Beth’s Story: Ehlers Danlos Syndrome (EDS) and 12 Facts about Everyone’s Vaginal Prolapse
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Beth* is a Kegel Queen member who suffers from Ehlers Danlos Syndrome (EDS), an inherited connective tissue disorder.
Six weeks after joining the Kegel Queen Program, Beth wrote to me. Lightly edited for clarity and privacy, this is Beth’s story.
I was able to reverse my stage 3–4 prolapses (both cystocele [prolapsed bladder] and rectocele [prolapsed rectum]) with a combination of kegels, breathing exercises, and posture work.
I caught bronchitis [two and a half months ago]. It turned into an uncontrollable and deep cough. For the first time in my life, I was leaking pee when I coughed. I coughed so hard I nearly vomited or collapsed. And at some point, all that coughing triggered a major prolapse. I started feeling the prolapse protrude outside of my vagina and I went to my gynecologist. She said I needed surgery. I had not received any education about the possibility of prolapse, nor the need to do kegels. So I was really shocked to find myself diagnosed with stage 3 or 4 rectocele and cystocele. I asked to have a second opinion, and that gynecologist also said that I needed surgery, but that my case was complicated because I’m only 51 and this type of severe prolapse usually happens later in life. She referred me to a urogynecologist, a specialist who only deals with prolapse and bladder issues. I couldn’t get an appointment for 6 weeks.
This is the point in time where I signed up for the Kegel Queen program. And I am really glad that I did.
At that point in time, I didn’t know if I could live with the pain and discomfort from the prolapse. I felt [menstrual-like] pains all the time and it seemed these were coming from the stretching and sagging of my pelvic organs. I felt swollen from the pressure they caused on my pubic area. I was sore and uncomfortable with the prolapse protruding out of me too. And I noticed that any constipation became extremely uncomfortable. My bowels were no longer where they were supposed to be, and the prolapse meant I needed to take magnesium supplements or stool softeners every day.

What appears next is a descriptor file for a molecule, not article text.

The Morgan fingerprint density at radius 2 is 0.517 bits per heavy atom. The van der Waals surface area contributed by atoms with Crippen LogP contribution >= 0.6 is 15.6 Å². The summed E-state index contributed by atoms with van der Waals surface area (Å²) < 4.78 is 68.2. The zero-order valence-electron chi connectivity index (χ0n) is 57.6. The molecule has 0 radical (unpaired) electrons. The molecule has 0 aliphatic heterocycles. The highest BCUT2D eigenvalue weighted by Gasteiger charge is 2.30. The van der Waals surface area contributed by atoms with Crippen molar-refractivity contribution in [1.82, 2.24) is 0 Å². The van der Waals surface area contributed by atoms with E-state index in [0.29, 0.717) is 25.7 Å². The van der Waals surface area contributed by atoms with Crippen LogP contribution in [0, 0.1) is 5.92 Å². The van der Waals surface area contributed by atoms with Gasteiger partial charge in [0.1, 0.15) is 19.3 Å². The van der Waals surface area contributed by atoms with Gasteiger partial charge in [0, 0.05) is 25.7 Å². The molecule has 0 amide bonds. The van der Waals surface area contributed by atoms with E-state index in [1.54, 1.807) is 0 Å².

I wanted surgery… even after reading all of your materials and your research.
But I dug in and I really valued the research materials that you sent, and the video and audio materials. I started doing my Kegels every day. I also did other research based on the Katy Bowman links you provided on breathing and posture. This was extremely helpful. I think it was a combination of the breathing, posture, and some yoga moves (child’s pose) that helped my pelvic organs move back up to a higher position. For several weeks, I found that I could ease the pressure and pain in my pelvic area by breathing and yoga moves to get my pelvis higher than my chest. But during that time, any exertion of lifting or exercise would cause the prolapse discomfort to return.
I have a connective tissue disorder called Ehlers Danlos Syndrome (EDS). I didn’t know that prolapse was more likely because of this disease. But I found out from my own research that it is more likely for women like me with EDS.
By the time my appointment with the surgeon urogynecologist came around, I realized I was feeling much much better. I was not having any pain or discomfort from the prolapse. I was managing constipation and bowel movements with magnesium supplements. And the kegels had really strengthened my pelvic floor.
The urogynecologist measured my prolapse. It was only at stage 2 rectocele. She couldn’t see a cystocele at all. Something had worked.
I could no longer feel the prolapse. I felt normal again. I got a pessary, just in case I have a problem in the future. But I feel this incredible sense of relief from the information you provided and the empowerment I received from trying some powerful forms of strengthening and positioning of my organs.
I am outraged at the gynecology/women’s health field. The fact that they are not giving women information on prolapse and kegels much earlier in our lives is a crime. And the fact that they are telling women that prolapse is irreversible is also untrue. My prolapse definitely reversed. It is not gone but it is not something I think about anymore. I will keep doing my kegels and keep taking magnesium and this is the simplest, and best outcome I could hope for.
Thank you Kegel Queen. You are smart, ethical, and you are saving women like me thousands of dollars and the pain and agony of a major surgery.
Beth in Virginia
Beth’s story illustrates a number of important points that are relevant to anyone who suffers with pelvic organ prolapse.
1. Strong pressure against the pelvic floor can initiate prolapse and urinary incontinence.